For cities, effective economic development demands informed, careful leadership from elected officials. Measuring the impact of economic development initiatives and projects can help city leaders determine whether they are meeting the needs of their community and local businesses.
It’s important to point out that in the context of short-term political cycles, it may be tempting to stray from the strategy and only consider economic development in terms of traditional, more tangible successes, such as attracting a new, large employer or the number of jobs added in your community.
However, if this is all that a city is measuring, the result is an incomplete picture. For this reason, it is important for elected officials and staff to agree upon, commit to and accurately measure even incremental economic achievements. This will allow political leaders to demonstrate success — and to champion all the various ways the community is supporting economic activity.
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City staff consistently note that the imperative of city leadership in ensuring the long-term sustainability of performance management and service delivery improvements. Often, performance management has difficulty gaining traction among city staff because it can be viewed as a punitive review exercise instead of an exercise focused on holistic improvement.
Support from the mayor, city manager and city council can help launch performance management programs, change the culture of performance management, and maintain the momentum and commitment to the process.
The advisory group Smart Incentives encourages cities to collect and evaluate metrics that are aligned with community values, and to think beyond simply counting new job creation in order to measure growth towards community goals and economic development objectives, such as increasing tourism or expanding access to workforce training programs.
The cornerstone of performance management is access to data. A detailed outline of how to measure economic development outcomes is also available in IEDC’s guidebook, Making it Count: Metrics for High-Performing EDOs. Below is a list of suggested data points for your city to begin tracking:
- Economic conditions: New business starts and closures, retail sales, imports and exports, location quotients that compare the size of your industries and sectors to those of typical communities your size, shift-share analysis that shows how industries are growing and declining compared to one another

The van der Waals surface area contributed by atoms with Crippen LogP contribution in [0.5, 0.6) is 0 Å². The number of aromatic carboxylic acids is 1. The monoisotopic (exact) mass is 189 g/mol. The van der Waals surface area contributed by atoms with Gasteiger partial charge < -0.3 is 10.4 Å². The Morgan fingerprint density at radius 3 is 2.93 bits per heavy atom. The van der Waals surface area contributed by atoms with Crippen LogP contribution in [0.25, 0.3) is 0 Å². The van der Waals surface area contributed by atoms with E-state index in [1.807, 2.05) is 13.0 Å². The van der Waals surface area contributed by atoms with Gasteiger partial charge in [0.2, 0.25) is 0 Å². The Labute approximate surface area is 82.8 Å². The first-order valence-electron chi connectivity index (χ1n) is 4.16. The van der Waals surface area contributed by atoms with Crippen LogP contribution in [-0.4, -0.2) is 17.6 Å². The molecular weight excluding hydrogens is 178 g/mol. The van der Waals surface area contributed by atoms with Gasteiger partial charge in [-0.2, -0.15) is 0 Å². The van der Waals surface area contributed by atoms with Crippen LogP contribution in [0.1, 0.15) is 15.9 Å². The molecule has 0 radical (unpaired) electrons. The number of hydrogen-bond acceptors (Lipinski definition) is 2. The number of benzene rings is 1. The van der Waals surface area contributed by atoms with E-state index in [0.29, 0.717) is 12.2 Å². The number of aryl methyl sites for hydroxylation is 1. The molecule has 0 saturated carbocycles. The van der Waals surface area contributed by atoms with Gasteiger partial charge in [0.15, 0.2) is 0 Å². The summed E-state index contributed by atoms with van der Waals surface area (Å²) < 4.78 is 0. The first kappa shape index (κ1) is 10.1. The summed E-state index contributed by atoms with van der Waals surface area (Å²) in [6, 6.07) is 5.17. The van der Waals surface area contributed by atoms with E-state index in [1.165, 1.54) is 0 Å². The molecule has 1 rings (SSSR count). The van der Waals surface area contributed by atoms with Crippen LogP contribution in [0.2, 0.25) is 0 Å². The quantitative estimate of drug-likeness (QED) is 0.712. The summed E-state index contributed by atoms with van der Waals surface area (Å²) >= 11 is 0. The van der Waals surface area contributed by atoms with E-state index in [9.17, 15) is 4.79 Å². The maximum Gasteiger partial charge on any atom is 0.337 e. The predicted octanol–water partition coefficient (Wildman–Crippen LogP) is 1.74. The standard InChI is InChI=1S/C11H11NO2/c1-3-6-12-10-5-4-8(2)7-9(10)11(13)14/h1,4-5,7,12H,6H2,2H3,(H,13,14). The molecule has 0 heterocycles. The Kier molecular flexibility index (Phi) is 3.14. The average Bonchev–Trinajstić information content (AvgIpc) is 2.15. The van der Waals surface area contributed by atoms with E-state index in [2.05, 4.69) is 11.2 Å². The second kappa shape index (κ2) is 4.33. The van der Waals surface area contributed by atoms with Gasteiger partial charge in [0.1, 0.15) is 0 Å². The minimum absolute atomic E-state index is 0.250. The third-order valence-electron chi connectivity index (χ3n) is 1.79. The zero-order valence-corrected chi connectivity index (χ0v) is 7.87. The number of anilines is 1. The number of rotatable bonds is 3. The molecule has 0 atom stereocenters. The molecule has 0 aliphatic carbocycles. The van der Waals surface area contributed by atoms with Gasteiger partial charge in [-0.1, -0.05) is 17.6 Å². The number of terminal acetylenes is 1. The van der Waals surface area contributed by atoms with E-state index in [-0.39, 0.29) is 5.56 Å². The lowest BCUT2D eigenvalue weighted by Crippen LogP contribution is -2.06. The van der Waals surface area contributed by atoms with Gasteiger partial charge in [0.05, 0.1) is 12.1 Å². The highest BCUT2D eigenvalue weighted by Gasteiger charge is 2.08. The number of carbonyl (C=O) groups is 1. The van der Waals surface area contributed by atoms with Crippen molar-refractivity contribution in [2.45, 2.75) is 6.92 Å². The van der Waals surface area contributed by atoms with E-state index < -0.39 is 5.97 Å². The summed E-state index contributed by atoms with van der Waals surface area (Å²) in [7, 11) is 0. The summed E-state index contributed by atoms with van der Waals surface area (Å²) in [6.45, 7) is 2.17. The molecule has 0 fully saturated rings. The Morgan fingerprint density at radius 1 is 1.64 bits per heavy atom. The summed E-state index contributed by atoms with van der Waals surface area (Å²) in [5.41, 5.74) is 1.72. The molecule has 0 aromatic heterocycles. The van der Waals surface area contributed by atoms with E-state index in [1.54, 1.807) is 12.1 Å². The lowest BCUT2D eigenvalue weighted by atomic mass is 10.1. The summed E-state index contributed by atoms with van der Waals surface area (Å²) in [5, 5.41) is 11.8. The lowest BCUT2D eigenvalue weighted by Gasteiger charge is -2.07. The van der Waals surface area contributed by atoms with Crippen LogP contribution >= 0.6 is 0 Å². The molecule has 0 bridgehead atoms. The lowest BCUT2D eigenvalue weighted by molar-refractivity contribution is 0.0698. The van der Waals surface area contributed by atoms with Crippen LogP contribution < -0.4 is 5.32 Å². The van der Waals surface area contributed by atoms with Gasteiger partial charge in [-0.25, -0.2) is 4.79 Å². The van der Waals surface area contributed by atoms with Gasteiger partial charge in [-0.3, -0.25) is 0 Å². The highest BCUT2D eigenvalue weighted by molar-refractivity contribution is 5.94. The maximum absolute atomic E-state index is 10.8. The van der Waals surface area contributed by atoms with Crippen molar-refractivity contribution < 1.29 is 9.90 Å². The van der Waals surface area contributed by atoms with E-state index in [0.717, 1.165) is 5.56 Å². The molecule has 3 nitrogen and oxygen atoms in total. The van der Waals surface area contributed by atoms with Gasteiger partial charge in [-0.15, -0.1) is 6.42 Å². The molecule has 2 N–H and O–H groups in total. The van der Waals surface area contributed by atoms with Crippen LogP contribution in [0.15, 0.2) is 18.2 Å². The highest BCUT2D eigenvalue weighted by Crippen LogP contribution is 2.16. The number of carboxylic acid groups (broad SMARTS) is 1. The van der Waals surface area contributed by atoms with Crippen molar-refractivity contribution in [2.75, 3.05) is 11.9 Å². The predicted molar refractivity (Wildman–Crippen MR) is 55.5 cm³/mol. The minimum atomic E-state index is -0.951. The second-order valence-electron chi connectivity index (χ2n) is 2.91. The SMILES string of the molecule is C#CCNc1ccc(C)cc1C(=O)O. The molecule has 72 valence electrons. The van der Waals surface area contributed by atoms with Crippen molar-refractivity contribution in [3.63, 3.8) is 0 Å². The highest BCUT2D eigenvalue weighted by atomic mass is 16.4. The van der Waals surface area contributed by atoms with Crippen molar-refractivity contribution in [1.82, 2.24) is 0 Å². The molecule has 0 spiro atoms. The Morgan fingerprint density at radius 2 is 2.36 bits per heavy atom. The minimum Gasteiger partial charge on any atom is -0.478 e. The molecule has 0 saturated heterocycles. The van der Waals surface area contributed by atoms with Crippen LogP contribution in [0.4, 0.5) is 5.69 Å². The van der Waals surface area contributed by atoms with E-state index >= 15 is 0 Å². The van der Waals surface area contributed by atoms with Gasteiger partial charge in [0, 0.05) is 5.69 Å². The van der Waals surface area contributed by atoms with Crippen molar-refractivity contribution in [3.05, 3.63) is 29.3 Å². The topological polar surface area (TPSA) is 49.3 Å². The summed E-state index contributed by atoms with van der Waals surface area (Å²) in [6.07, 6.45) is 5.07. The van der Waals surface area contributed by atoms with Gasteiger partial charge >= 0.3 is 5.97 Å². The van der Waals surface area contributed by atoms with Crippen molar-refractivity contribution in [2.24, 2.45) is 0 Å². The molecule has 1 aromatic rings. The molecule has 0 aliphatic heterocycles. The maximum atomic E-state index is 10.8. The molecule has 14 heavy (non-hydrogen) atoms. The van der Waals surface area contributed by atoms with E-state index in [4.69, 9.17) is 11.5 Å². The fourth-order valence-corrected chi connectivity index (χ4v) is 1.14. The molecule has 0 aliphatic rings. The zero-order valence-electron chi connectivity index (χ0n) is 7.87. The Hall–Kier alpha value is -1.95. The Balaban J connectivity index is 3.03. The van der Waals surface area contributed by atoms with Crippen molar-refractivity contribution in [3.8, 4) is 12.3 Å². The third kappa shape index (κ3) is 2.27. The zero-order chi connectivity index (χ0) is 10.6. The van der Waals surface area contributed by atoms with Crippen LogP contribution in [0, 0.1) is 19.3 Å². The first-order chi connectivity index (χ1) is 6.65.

- Population characteristics: Population size and growth, age, educational attainment
- Labor force characteristics: Labor force participation, unemployment, wages, incomes, occupations, skills, commuting trends, productivity
- Physical conditions: Land use, zoning, land values, condition of buildings, vacancy rates, building activity, parking facilities, condition and capacity of infrastructure, air and water quality
- Business climate: Community attitudes, labor relations, business taxes and regulations, level and quality of municipal services, workforce training, access to and cost of capital, public and private infrastructure
- Knowledge-based resources: Federal labs, science and research parks, industry incubators, colleges and universities, technical training schools
- Quality of life: Housing availability, public services, education system, crime rate, cultural and recreational activities, parks and other natural amenities
Many communities are still exploring how to incorporate data-driven decision-making into the everyday operations of economic development programs. In particular, cities are developing standards for measuring the impact of incentive programs. When a government provides an incentive to an employer or developer, there should be a way to verify and account for the related community benefits.
This guide to economic development metrics is an excerpt from NLC’s 2017 report What You Should Know 2.0: Elected Leaders and Economic Development. For more tools and educational opportunities for elected officials, visit NLC’s Center for City Solutions online.